Red Deer RCMP welcome city council’s desire to set specific benchmarks on police performance.
Council approved a 20-year municipal policing agreement earlier this week after the province worked with the Alberta Urban Municipalities Association to achieve the provincewide deal with the federal government.
Part of that contract will allow for greater autonomy within the municipality — including setting benchmarks on how police respond to criminal and non-criminal matters.
RCMP Insp. Warren Dosko said he’s excited about talking more with Mayor Morris Flewwelling and the rest of council and administration about police service levels.
“I think that process is going to be extremely healthy for the community and extremely healthy for safety,” said Dosko on Wednesday.
“Any time you set standards for any kind of work you are doing, it gives the ability to evaluate what you are doing.”
He said the RCMP have some traditional benchmarks they follow.
For example, they prioritize calls from the public on three levels, with Priority 1 being the most important. Priority 1 calls include domestic abuse complaints, for example.
One thing the city could do is set different standards around priority calls and measure those according to response times, Dosko said.
The police also traditionally look at clearance rates when it comes to successfully resolving cases.
Dosko said the city may want to set specific benchmarks around the city’s crime rate or the crime severity index, which gives serious crime a higher weight than less serious crime. As a result, changes in more serious crimes would have a greater impact on the index than on the traditional crime rate.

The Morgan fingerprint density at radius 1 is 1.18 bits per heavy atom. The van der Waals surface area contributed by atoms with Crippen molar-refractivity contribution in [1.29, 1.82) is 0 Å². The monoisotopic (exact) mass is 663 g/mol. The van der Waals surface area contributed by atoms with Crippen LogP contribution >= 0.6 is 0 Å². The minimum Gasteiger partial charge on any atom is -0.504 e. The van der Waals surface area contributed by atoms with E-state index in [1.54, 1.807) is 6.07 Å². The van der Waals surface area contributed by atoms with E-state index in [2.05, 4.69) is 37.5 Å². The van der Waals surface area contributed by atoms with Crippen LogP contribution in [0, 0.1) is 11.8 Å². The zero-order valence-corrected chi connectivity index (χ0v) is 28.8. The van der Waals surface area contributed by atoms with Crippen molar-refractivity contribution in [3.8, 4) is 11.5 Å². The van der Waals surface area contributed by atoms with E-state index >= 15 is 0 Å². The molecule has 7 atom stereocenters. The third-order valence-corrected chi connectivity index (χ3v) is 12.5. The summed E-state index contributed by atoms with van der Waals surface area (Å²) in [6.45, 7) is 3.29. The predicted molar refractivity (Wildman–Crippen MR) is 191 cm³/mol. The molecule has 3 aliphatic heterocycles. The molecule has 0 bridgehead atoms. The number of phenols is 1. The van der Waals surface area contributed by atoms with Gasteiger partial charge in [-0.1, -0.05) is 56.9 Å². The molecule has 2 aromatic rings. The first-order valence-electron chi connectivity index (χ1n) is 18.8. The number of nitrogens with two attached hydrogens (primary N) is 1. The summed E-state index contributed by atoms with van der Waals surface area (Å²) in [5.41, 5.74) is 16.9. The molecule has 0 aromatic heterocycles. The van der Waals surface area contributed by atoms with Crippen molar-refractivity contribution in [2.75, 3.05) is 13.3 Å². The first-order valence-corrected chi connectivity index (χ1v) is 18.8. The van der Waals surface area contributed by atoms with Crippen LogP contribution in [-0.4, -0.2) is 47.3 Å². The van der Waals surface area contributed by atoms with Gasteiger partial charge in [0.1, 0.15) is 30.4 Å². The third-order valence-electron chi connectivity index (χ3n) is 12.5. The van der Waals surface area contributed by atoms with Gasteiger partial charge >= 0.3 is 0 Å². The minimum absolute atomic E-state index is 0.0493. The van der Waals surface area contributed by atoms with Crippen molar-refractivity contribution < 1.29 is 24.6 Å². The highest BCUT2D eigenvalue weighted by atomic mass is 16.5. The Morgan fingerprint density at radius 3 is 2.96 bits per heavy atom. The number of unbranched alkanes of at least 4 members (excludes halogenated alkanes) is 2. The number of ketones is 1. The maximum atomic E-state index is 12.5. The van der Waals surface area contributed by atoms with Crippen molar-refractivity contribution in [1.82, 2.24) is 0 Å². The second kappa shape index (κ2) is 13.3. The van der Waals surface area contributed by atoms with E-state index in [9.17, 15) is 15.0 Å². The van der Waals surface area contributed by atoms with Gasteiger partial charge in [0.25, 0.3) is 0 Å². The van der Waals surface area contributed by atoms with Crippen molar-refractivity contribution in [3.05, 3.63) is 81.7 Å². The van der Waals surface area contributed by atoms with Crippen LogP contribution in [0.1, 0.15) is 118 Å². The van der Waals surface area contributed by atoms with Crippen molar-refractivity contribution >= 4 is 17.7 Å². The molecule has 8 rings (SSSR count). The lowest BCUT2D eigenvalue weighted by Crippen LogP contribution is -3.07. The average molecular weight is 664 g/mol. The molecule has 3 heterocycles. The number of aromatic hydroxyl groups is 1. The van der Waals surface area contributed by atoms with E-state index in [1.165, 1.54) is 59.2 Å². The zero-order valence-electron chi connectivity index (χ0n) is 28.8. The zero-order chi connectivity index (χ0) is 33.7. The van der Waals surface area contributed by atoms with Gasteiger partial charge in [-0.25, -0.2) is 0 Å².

“So there’s a significant number of indicators out there that measure crime or the perception of safety in the community,” said Dosko.
“I think it’s important work,” he said.
Coun. Tara Veer said citizens were keen during a recent policing review to find out if the RCMP only respond to Ottawa’s priorities. The new contract includes the ability for municipalities to have influence over the RCMP, she said.
Veer said council can now help to establish local priorities for enforcement, such as what police should do regarding drug enforcement.
Plus, council will have the ability to set benchmarks regarding police service levels, she added.
Veer said she believes benchmarks should be set around response times, clearance rates, ratio of case loads per officer, and targets around crime rates and the crime severity index.
Council has been working on the city’s safety charter, a major work plan that will implement recommendations from last year’s extensive policing study. The charter will help with the creation of local priorities and benchmarks, Veer added.
She expects this work will take about a year to accomplish.
“I think it’s very reasonable to establish service levels and I think our community is looking for us to do that,” said Veer.